As the credits roll on the animated film WALL-E, Peter Gabriel sings, We’re coming down to the ground! There’s no better place to go! The song caps off the story about humanity returning to planet Earth generations after wrecking it — although WALL-E, EVE and friends are needed to wake them up to the possibility.
The writer and director of WALL-E, Andrew Stanton, is a Christian, and along with him, many of us Christians are learning how to go ‘down to Earth’. Of course, God hasn’t left us without a witness: take for example the conservation group A Rocha (‘the rock’) which was avidly supported by John Stott.
Next week I’ll say a little more about what this involvement might mean, but first I want to canvass the way in which environmental awareness has grown for me recently. Being me, it’s got a lot to do with imaginative space, about what’s intangible or submerged or possible, and the connections have come through the arts as much as the sciences. I read a lot of speculative fiction and I’ve started reading some cli-fi, but here I want to talk about music.
In the UK, Phillip Henry and Hannah Martin are a folk duo trading in rich themes such as remembrance, women’s stories, and protest. The theme of land is also woven into many of their songs.
Throughout the album Mynd, night skies haunt, gardens nurture, and ice separates. It’s an album with a strongly historical perspective, while their latest album, Watershed, takes up a focus on life seasons and pivotal moments. Here too the Earth speaks in hills, air, water and stones, for example Tonight, in which troubles begin to unknot themselves in nature:
But tonight there’s a moon on the hill
Tonight the horizon is wide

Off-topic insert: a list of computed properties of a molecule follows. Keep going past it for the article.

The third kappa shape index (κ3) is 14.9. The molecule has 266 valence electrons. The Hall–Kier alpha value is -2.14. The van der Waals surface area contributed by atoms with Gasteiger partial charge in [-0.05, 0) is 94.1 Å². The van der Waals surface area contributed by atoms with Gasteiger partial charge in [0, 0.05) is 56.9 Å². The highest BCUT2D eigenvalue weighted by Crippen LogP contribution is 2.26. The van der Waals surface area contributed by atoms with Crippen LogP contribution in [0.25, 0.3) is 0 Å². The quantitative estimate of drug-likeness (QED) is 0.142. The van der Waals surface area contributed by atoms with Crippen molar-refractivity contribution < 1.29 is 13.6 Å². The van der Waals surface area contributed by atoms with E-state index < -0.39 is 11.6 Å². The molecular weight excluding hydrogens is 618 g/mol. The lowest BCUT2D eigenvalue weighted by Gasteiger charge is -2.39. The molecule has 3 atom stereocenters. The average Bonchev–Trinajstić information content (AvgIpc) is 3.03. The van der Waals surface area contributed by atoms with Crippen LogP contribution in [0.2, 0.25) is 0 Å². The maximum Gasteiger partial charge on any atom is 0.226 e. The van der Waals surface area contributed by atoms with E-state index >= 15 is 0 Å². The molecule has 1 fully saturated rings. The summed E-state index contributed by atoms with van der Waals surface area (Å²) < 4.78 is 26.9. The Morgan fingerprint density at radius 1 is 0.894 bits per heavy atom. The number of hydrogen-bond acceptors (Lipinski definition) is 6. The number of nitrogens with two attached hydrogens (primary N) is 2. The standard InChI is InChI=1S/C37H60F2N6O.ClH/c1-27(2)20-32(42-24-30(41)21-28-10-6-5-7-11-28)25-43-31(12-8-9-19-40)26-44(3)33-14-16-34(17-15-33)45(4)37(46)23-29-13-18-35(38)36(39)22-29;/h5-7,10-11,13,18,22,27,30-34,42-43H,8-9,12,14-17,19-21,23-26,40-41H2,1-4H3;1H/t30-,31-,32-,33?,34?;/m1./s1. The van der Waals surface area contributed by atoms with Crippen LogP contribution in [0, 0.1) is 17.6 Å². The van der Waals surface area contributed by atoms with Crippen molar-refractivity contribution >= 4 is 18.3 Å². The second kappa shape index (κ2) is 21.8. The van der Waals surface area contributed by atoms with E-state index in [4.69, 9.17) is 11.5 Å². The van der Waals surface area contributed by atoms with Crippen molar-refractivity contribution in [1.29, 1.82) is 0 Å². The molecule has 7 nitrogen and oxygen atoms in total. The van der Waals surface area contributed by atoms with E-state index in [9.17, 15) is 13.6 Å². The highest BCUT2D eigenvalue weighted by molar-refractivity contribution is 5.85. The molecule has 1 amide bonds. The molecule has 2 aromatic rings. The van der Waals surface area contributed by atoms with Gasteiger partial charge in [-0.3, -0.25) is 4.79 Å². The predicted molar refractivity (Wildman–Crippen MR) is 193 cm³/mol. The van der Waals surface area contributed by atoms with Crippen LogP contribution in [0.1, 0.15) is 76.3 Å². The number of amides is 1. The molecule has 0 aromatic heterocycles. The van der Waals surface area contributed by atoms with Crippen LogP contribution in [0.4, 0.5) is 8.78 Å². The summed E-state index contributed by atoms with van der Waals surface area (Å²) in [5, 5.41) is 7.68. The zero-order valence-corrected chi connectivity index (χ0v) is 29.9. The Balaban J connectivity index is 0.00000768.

Tonight the earth is warm
Tonight our hope lights the sky
For I’ll grow up in the cracks of all your roads and your tracks
Of all your scars there’ll be no trace
And with every spring rain, Old Adam is born again
Every leaf is a reflection of my face
A similar story is told in Waterland, in which the marsh resists the efforts of the drainers to master it.
Silbury Hill questions our present-day relationship with the Earth from the perspective of the ancient past: five thousand years ago, the time of the barrows and megaliths, in which a young seer ‘lies on the grass and hears footsteps fall from another age’.
The song concludes,
And here is the city, its skyscrapers are our standing stones
But no mysteries here, no singing winds, no ancient bones
Just the strange alchemy of the bankers turning debt into gold
In five thousand years, what will we have built for the future to hold?
Implicitly but pervasively, songs like these reflect an awareness of the Earth and our place in it. The land is not ours only, and we are part of it. We are earthenware vessels, made of earth, made for the Earth.
These themes are not unfamiliar to us Christians; perhaps what hasn’t been so clear is the way they figure in God’s future. Yet the one from heaven is on his way to Earth, and we will meet him as he arrives, and all things will be made new.
We’re coming down to the ground because God’s heart is set on it. In that knowledge, the preciousness of Earth opens wide to us.
Image credit: Gili Benita
Arthur Davis is an Aussie living in Tanzania, writing at meetjesusatuni.com.